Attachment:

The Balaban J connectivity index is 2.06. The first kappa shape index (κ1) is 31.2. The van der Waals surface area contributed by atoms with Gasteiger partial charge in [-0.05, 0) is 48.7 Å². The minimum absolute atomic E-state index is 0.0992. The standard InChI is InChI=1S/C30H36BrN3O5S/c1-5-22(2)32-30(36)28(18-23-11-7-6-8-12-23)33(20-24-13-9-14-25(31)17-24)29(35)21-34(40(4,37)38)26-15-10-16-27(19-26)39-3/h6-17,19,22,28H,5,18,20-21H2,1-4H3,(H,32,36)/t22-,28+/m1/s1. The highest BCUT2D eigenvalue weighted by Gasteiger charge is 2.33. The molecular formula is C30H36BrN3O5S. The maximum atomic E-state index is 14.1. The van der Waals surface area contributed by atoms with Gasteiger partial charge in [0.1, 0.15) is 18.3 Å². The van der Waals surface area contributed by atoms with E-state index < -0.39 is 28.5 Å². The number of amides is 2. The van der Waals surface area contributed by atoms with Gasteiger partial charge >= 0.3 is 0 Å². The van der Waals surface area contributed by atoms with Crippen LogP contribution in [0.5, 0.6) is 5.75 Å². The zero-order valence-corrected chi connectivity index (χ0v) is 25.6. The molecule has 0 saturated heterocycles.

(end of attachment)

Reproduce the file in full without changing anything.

The Balaban J connectivity index is 2.06. The first kappa shape index (κ1) is 31.2. The van der Waals surface area contributed by atoms with Gasteiger partial charge in [-0.05, 0) is 48.7 Å². The minimum absolute atomic E-state index is 0.0992. The standard InChI is InChI=1S/C30H36BrN3O5S/c1-5-22(2)32-30(36)28(18-23-11-7-6-8-12-23)33(20-24-13-9-14-25(31)17-24)29(35)21-34(40(4,37)38)26-15-10-16-27(19-26)39-3/h6-17,19,22,28H,5,18,20-21H2,1-4H3,(H,32,36)/t22-,28+/m1/s1. The highest BCUT2D eigenvalue weighted by Gasteiger charge is 2.33. The molecular formula is C30H36BrN3O5S. The maximum atomic E-state index is 14.1. The van der Waals surface area contributed by atoms with Gasteiger partial charge in [0.1, 0.15) is 18.3 Å². The van der Waals surface area contributed by atoms with E-state index < -0.39 is 28.5 Å². The number of amides is 2. The van der Waals surface area contributed by atoms with Gasteiger partial charge >= 0.3 is 0 Å². The van der Waals surface area contributed by atoms with Crippen LogP contribution in [0.5, 0.6) is 5.75 Å². The zero-order valence-corrected chi connectivity index (χ0v) is 25.6. The molecule has 0 saturated heterocycles.